March 2024

Say Hello to My Little Friend

By Jennine Capó Crucet
Review by
Say Hello to My Little Friend limns the catastrophic life of Ismael “Izzy” Reyes, a Pitbull impersonator turned wannabe Tony Montana, as he tries and fails to find his way in a sinking Miami.
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Cuban literature, from the island and from its diaspora, has always been precise and powerful, taking a clear yet dreamy-eyed look at humanity. Jennine Capo Crucet’s new novel, Say Hello to My Little Friend, follows in this lineage, limning the catastrophic life of Ismael “Izzy” Reyes as he tries and fails to find his way in a sinking Miami. At the beginning of the novel, Izzy receives a cease and desist from Pitbull (aka Mr. 305) for doing unauthorized impressions of him around town, leaving Izzy at a loss of job and identity. He finds inspiration in Al Pacino’s Tony Montana from the movie Scarface (which he doesn’t actually watch until a few chapters later). With new wind in his sails, and a sidekick like Tony Montana’s Manolo found in his old high school buddy Rudy, Izzy tries to mold life into what he wants it to be: wealth, power and big booty women. Meanwhile, on the other side of Miami in a too-small Seaquarium tank, Lolita the orca senses the water level rising. She and Izzy are linked by their tragic orphan origin stories, and when the two meet, they share a telepathic message that transforms both of their fates.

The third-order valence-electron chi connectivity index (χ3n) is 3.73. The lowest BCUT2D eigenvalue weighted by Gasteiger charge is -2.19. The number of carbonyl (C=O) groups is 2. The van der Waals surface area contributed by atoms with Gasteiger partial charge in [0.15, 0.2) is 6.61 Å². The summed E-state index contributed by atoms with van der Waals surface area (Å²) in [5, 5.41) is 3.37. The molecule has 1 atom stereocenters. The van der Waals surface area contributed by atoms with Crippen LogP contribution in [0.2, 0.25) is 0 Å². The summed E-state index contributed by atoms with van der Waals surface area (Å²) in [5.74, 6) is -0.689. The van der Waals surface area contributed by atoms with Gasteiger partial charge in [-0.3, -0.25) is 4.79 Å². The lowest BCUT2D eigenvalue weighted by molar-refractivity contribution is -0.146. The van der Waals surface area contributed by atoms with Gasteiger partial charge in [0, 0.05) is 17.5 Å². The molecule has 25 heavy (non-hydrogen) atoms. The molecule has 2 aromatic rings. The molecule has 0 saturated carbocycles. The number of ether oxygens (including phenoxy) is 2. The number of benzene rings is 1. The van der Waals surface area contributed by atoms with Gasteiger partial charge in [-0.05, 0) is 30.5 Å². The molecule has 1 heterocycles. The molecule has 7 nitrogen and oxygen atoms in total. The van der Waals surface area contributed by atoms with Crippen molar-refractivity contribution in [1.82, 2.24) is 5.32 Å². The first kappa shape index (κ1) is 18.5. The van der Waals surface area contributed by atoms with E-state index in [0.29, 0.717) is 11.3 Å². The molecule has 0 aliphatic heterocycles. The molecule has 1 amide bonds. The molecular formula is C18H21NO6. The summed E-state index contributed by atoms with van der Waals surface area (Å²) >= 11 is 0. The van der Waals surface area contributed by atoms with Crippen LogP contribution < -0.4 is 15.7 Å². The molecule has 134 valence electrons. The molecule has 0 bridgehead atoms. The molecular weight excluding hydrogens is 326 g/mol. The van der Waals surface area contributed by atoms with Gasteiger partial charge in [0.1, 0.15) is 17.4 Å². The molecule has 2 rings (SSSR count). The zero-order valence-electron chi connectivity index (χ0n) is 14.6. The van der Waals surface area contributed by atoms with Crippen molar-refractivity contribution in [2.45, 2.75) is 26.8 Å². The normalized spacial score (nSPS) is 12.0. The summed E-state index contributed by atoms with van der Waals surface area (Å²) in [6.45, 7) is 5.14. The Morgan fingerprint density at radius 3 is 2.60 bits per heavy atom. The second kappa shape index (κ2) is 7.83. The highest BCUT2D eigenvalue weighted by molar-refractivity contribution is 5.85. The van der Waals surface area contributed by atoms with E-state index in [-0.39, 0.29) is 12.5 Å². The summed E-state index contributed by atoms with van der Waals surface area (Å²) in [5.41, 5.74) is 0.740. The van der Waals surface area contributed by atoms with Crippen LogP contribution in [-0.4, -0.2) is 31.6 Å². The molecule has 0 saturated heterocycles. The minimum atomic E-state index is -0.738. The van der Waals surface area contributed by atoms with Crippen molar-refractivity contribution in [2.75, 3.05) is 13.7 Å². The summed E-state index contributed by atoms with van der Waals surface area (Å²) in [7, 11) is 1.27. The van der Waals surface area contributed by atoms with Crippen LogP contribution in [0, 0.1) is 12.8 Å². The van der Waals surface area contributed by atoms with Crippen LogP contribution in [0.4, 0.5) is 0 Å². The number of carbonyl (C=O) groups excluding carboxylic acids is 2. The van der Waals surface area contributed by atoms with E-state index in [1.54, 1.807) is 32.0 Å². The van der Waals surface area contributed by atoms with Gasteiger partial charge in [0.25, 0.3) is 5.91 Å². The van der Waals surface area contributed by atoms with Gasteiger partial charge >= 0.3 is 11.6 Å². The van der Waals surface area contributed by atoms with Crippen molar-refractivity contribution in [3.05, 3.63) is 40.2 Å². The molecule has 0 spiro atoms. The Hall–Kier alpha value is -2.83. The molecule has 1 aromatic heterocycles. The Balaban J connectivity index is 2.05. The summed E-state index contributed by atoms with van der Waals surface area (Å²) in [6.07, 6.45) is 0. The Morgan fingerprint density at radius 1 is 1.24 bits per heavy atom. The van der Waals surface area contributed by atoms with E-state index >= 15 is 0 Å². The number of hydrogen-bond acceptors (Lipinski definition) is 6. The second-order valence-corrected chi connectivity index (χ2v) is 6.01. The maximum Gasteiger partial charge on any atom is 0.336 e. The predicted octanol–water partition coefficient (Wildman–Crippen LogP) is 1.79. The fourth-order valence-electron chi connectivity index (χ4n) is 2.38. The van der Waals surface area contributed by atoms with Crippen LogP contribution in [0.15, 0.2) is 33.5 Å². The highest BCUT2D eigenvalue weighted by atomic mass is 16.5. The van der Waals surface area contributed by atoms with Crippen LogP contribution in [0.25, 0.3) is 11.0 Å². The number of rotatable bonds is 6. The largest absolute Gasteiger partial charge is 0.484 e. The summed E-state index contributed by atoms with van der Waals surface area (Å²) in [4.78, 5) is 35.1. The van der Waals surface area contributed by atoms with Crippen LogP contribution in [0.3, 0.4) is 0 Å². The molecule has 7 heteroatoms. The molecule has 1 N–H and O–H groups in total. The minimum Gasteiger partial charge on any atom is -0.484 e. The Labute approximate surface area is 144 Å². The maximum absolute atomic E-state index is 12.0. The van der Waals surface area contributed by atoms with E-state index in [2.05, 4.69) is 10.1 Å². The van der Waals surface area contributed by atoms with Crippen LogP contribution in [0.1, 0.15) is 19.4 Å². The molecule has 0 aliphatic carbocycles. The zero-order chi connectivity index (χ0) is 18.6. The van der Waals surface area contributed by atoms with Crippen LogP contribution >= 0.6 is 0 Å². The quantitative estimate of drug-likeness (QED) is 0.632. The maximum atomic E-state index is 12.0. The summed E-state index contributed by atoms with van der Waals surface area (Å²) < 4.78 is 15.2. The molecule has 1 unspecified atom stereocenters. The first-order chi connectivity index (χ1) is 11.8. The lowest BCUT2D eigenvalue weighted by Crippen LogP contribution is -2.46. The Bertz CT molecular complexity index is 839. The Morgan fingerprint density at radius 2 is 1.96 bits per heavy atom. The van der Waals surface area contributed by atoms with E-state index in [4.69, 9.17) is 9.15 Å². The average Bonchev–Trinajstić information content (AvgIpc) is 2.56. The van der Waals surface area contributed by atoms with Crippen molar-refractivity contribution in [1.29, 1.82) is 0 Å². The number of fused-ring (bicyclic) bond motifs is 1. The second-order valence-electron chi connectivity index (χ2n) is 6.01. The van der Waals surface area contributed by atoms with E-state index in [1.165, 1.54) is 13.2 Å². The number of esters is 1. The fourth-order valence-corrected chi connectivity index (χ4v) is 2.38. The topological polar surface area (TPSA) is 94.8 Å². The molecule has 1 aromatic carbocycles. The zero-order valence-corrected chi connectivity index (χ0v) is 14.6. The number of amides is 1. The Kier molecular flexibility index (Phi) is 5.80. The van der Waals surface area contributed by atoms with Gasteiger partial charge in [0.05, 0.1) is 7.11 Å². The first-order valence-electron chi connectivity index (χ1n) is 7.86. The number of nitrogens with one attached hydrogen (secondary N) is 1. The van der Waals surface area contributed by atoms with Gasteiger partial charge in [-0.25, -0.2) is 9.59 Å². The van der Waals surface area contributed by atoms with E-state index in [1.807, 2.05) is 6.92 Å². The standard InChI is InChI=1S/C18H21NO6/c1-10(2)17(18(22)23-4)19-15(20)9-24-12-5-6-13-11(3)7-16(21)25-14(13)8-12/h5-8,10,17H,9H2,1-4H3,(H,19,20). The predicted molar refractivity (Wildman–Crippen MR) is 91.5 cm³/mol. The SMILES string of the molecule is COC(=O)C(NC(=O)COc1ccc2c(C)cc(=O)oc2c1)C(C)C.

Like many immigrant stories, Say Hello to My Little Friend is centered on transformation. Not only does Izzy transform into someone else for a living, but his entire life has been a process of transforming. Though he was raised in Miami, he never feels Floridian, much less American, and after having to take ESL (English as a second language) classes in school, his identity-formation has been constantly frustrated. There is something quixotic in watching Izzy spin himself and those around him into remakes of culture, but this, too, is true about the immigrant experience, which Capo Crucet details with breathtaking precision.

Capo Crucet’s writing strikes a balance between contemporary Spanglish (specifically Miamian), slang and achingly poetic descriptions. But Capo Crucet’s powers do not stop at this alchemy; she also has a rare knack for metanarrative, a skill that allows readers to think about Izzy’s story as a story without ruining its intimacy. Take one of the narrator’s interjections, asking readers to recall Melville’s Moby Dick. It not only grounds the antics of the novel in a classic tale of hubris but also emphasizes the delusional and naive nature of Izzy, allowing us to see him as a victim of fate. As Izzy creates himself again and again, readers are made aware of what stories make up a life.

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Say Hello to My Little Friend

Say Hello to My Little Friend

By Jennine Capó Crucet
Simon & Schuster
ISBN 9781668023327

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